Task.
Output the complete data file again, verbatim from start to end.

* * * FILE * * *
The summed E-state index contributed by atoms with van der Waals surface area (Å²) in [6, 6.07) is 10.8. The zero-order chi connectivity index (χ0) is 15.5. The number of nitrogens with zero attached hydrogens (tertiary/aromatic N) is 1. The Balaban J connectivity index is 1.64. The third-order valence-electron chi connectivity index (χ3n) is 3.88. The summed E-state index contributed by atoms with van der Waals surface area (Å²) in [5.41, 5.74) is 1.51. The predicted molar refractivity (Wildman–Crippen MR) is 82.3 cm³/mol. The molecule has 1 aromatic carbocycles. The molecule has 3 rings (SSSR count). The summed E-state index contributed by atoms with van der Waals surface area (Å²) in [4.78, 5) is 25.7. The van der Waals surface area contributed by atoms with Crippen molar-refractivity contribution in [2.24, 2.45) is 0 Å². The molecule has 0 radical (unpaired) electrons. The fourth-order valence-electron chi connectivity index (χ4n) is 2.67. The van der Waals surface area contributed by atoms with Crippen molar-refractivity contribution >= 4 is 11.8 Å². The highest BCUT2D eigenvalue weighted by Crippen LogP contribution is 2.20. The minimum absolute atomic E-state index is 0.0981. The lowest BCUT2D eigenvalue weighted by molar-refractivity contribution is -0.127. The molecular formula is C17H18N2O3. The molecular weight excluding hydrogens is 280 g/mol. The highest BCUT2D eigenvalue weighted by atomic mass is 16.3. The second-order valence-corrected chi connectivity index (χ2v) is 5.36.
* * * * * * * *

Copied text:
The summed E-state index contributed by atoms with van der Waals surface area (Å²) in [6, 6.07) is 10.8. The zero-order chi connectivity index (χ0) is 15.5. The number of nitrogens with zero attached hydrogens (tertiary/aromatic N) is 1. The Balaban J connectivity index is 1.64. The third-order valence-electron chi connectivity index (χ3n) is 3.88. The summed E-state index contributed by atoms with van der Waals surface area (Å²) in [5.41, 5.74) is 1.51. The predicted molar refractivity (Wildman–Crippen MR) is 82.3 cm³/mol. The molecule has 1 aromatic carbocycles. The molecule has 3 rings (SSSR count). The summed E-state index contributed by atoms with van der Waals surface area (Å²) in [4.78, 5) is 25.7. The van der Waals surface area contributed by atoms with Crippen molar-refractivity contribution in [2.24, 2.45) is 0 Å². The molecule has 0 radical (unpaired) electrons. The fourth-order valence-electron chi connectivity index (χ4n) is 2.67. The van der Waals surface area contributed by atoms with Crippen molar-refractivity contribution >= 4 is 11.8 Å². The highest BCUT2D eigenvalue weighted by Crippen LogP contribution is 2.20. The minimum absolute atomic E-state index is 0.0981. The lowest BCUT2D eigenvalue weighted by molar-refractivity contribution is -0.127. The molecular formula is C17H18N2O3. The molecular weight excluding hydrogens is 280 g/mol. The highest BCUT2D eigenvalue weighted by atomic mass is 16.3. The second-order valence-corrected chi connectivity index (χ2v) is 5.36.